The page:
A number of lawsuits have been brought against LPL Financial (LPLA) after its stock price fell. There is the securities case brought by the Charter Township of Clinton Police and Fire Retirement System, which is a Michigan pension fund. Also, in New York last March, a number of lawyers filed a shareholder lawsuit.
Both securities cases want damages that shareholders of record would have sustained between 12/8/15 and 2/11/16. A major allegation is that LPL misled investors to raise its stock price while putting through a $250M share buyback plan that benefited one private equity investor.
According to the Michigan pension fund, LPL CFO Matthew Audette and LPL CEO Mark Casady took part in a scam to let private equity investment firm TPG Capital sell LPL shares at a price that was artificially inflated. The NY shareholder lawsuit is accusing the independent brokerage firm of issuing statements that were materially false and misleading to investors and not disclosing that its clients’ assets and gross profits were becoming weaker.
Addressing the allegation, Casady downplayed the share buyback program’s timing and execution that allowed the private equity investor to sell 4.3M million stock shares back to the firm soon before the shares, as described by InvestmentNews, “went into a tailspin.” He said the stock buyback happened under a set of expectations that was reasonable.
The buyback was announced at the end of October, one month after Marcato Capital, an activist investor, disclosed that it had bought a 6.3% stake in LPL. The firm borrowed $700M the following month—$500M was for the stock repurchase. Goldman Sachs (GS) was retained to deal with the buyback, which Casady claims was not because Marcato purchased a stake in the company.
Two days after an investment conference on December 8, TPG Capital sold its stock at $43.27/share, making $187M. Soon after, LPL shares declined 62% over nine weeks. Over half of the IBD’s share drop—35%—took place on February 12, which was one day after it reported poor earnings for the fourth quarter.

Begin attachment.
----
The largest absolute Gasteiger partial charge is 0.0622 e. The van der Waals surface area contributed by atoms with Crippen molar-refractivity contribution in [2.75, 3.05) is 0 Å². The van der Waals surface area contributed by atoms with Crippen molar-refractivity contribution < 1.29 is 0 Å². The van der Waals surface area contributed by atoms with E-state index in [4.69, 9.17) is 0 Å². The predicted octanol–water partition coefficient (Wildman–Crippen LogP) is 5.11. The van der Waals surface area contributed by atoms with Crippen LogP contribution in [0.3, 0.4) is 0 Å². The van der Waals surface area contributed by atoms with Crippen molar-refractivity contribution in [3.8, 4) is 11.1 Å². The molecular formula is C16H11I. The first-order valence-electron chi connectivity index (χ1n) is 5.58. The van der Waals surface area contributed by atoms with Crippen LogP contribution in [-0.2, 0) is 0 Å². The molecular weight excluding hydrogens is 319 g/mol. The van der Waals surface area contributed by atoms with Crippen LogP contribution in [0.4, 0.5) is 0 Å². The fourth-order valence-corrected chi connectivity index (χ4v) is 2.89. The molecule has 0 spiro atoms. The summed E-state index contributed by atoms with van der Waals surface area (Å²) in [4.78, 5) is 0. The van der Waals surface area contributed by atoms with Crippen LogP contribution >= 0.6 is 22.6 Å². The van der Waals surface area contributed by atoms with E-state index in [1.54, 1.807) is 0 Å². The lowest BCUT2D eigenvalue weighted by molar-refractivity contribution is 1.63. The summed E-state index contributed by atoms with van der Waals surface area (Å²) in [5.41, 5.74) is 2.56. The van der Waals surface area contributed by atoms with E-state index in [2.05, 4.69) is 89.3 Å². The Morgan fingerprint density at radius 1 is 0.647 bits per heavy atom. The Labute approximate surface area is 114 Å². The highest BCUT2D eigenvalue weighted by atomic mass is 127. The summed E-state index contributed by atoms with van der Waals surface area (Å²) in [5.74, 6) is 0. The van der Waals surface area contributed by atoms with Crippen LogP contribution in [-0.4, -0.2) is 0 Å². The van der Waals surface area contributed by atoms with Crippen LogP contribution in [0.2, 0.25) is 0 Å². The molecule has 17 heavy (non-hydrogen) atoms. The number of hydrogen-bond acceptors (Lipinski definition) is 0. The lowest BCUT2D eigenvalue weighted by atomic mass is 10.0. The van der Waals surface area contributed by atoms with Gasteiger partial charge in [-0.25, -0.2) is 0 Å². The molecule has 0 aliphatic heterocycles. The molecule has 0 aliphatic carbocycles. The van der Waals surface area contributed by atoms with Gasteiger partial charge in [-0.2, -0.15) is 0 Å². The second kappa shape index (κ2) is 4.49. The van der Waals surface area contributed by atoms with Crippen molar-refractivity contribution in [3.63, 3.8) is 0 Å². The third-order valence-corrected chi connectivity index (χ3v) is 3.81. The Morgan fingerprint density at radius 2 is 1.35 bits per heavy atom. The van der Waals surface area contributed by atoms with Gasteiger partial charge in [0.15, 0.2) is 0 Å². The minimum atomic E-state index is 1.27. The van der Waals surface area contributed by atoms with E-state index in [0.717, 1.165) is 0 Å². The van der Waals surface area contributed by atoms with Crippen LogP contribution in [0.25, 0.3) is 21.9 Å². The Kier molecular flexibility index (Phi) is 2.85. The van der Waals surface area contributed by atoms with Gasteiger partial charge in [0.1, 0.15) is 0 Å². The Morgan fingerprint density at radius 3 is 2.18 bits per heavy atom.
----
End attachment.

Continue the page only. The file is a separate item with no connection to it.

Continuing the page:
The shareholder lawsuit claims that if LPL had only waited until after that announcement to purchase the TPG shares, investors could have saved $115M.
Meantime, LPL Financials Holdings Inc. is also dealing with a lawsuit brought in California for certain shareholders. The Shareholders Foundation is claiming alleged securities law violations. According to the press release announcing the complaint, before 2010 TPG Capital and private equity firm Hellman & Friedman LLC were the majority owners of the firm. Following the IPO, TPG Capital kept a substantial ownership stake in LPL Financial Holdings.
The plaintiff contends that the defendants issued statements that were misleading and false and did not disclose certain information about LPL Financial Holdings’ prospects and business or that client assets were deteriorating and there would be a decline of billions of dollars.
The lawsuit takes issue with LPL Financial Holdings Inc.’s latest financial results and contends that the earnings per share were way under the consensus analyst estimates of 51 cents/share.
Contact The SSEK Partners Group today. We represent high net worth individuals and institutional investors with securities fraud claims and lawsuits.
LPL Financial Sued By Michigan Pension Over Buyback Plan Timing, Barron’s, March 24, 2016
Lawsuit for Investors in shares of LPL Financial Holdings Inc (NASDAQ:LPLA) announced by Shareholders Foundation, Yahoo.com, March 29, 2016
The LPL stock buyback that launched a lawsuit, InvestmentNews, April 3, 2016